MAGNET Feedback With Eric Bachmann

We’ve been fans of Eric Bachmann since the very beginning. His first band, Archers Of Loaf, was as essential as Pavement, Superchunk, Sebadoh, Built To Spill and Guided By Voices as far as ’90s indie rock goes. After the Archers broke up, Bachmann started Crooked Fingers, which put out a handful of must-hear albums starting in 2000. Under his own name, he dabbled in soundtrack work before releasing his official solo debut, To The Races, in 2006. Now, Bachmann returns with a stunning new eponymous LP on Merge that proves he remains an amazing songwriter. The man obviously has an understanding of great music, so we asked him for his feedback on some songs we love.

David Bowie, “Five Years” from: The Rise And Fall Of Ziggy Stardust And The Spiders From Mars
David Bowie is the greatest rock ‘n’ roll man of all time. His ability to incorporate drama and grandeur without coming off as pretentious or silly is unsurpassed. In the Archers days while on tour, our esteemed bass player, Matthew Peter Gentling, would occasionally slip into these cosmic seizures—these strange, shamanistic, supersonic trances, usually after a night of heavy drinking—and sing out, “My brain hurts a lot.” I’d like to think that it was actually David Jones practicing mind control on Matt just to give us a laugh.

Neko Case, “Hold On, Hold On” from: Fox Confessor Brings The Flood
I’ve been playing in Neko Case’s band for about three years. We do this one almost every night. I don’t tire of it. These lyrics, in particular, possess a certain mystery that kept it interesting for me. Like many good lyrics, it provokes questions more than it provides answers: What is it about your blood that makes it dangerous? Why would a bride marry a person if marrying that person requires that you take a Valium? If you’re thankful that you’re leaving the party alone, then why did you stay until 3 a.m.? I know you don’t enjoy drinking that much anymore. And then there’s that voice, of course. Some nights I don’t want to play any notes for fear of walking over something so elegant and beautiful.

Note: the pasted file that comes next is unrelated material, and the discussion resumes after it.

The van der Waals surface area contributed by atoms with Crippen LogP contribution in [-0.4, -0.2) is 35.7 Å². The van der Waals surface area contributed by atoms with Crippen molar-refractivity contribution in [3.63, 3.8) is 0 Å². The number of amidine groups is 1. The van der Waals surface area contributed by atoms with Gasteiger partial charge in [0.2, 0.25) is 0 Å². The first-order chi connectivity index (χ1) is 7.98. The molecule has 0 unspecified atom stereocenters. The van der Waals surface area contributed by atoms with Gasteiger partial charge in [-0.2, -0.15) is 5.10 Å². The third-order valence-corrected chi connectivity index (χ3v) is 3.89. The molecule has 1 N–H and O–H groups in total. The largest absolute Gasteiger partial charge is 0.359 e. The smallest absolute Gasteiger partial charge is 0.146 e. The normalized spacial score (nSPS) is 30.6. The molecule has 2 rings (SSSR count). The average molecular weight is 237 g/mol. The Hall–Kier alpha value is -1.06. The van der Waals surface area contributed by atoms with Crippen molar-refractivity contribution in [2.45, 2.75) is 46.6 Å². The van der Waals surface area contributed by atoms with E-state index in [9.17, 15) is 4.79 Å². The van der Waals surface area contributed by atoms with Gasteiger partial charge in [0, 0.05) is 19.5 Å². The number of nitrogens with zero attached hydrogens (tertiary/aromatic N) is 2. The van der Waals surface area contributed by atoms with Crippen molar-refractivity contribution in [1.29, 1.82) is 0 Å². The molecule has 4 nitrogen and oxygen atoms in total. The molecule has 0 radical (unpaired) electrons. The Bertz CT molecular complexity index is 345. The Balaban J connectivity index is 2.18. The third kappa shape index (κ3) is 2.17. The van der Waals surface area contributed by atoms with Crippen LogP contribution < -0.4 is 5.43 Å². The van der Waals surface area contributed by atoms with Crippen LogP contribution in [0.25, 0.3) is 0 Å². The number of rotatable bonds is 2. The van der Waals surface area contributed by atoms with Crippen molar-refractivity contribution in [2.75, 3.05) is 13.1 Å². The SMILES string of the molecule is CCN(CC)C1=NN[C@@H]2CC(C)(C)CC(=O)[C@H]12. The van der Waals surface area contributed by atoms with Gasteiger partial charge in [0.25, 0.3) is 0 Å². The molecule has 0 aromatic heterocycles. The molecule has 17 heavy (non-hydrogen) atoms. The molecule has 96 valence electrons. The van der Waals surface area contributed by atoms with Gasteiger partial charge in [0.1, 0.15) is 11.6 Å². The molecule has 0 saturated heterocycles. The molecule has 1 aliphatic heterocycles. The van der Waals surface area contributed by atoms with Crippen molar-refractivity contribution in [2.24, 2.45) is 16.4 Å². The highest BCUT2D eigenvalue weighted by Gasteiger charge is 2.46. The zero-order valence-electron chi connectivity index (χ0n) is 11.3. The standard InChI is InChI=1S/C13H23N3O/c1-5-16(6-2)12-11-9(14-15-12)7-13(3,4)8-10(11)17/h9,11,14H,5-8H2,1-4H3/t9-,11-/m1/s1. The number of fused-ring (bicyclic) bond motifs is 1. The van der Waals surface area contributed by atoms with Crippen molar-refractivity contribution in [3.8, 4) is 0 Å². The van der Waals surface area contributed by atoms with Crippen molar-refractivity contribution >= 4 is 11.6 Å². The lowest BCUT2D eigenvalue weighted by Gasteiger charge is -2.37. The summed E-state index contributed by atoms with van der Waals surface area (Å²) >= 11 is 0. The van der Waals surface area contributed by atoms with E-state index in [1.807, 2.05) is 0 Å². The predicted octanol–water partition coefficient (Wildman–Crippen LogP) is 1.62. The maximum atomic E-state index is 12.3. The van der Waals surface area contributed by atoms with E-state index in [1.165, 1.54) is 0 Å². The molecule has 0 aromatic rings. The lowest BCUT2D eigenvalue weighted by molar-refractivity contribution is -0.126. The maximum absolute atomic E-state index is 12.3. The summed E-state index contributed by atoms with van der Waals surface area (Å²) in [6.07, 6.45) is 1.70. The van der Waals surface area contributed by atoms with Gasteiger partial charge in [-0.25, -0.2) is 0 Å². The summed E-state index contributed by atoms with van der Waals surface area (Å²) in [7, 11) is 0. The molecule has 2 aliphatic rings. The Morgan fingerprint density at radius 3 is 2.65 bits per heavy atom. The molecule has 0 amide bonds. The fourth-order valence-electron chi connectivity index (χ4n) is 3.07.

Leonard Cohen, “Everybody Knows” from: I’m Your Man
Leonard Cohen (with Sharon Robinson on this one) exercises superior command over the English language. He’s a legend for a valid reason. He is a legend for several valid reasons. His voice sounds great to me, and I love the way he incorporates backing vocals. I’d like to produce his next record.

John Coltrane, “Part 3: Pursuance/A Love Supreme, Part 4: Psalm” from: A Love Supreme
John Coltrane is the reason I majored in saxophone during my two years at Appalachian State. He’s also the reason I quit. I knew I could never reach that level of playing; I knew I wanted to sound like him too much; and I knew it was a bad idea to try to sound like someone else anyway. I remember reading Art Pepper’s autobiography, Straight Life, a few years later, and what he said about ripping off Coltrane resonated with me: “When I got out of the joint the last time in ’66, I had no horns. I could only afford one horn, and I got a tenor because, I told myself, to make a living, I had to play rock. But what I really wanted to do was play like Coltrane. In ’68, I got the job playing lead alto with Buddy Rich (in Las Vegas) … I was blowing Don Mensa’s alto in the motel room … jamming in front of the mirror, blowing the blues, really shouting, and all of a sudden I realized, ‘Wow, this is me! This is me!’ Then I realized that I had almost lost myself. Something had protected me for all these years, but Trane was so strong he’d almost destroyed me.” So—I’m no Art Pepper, of course—but what he says “was so strong” about John Coltrane is what destroyed me, too, in terms of why I quit focusing on the saxophone. So, there’s that. And then, there’s the fact that one of my favorite drummers of all time plays on this. I saw the Elvin Jones Jazz Machine perform at Jazz Alley in Seattle around 2001 or 2002. When I heard he passed away a few years later, I was, of course, sad; but I also felt really lucky to have seen him perform live. That first minute and a half of Elvin Jones by himself on this floors me every time.

Bob Dylan, “If Not For You” from: New Morning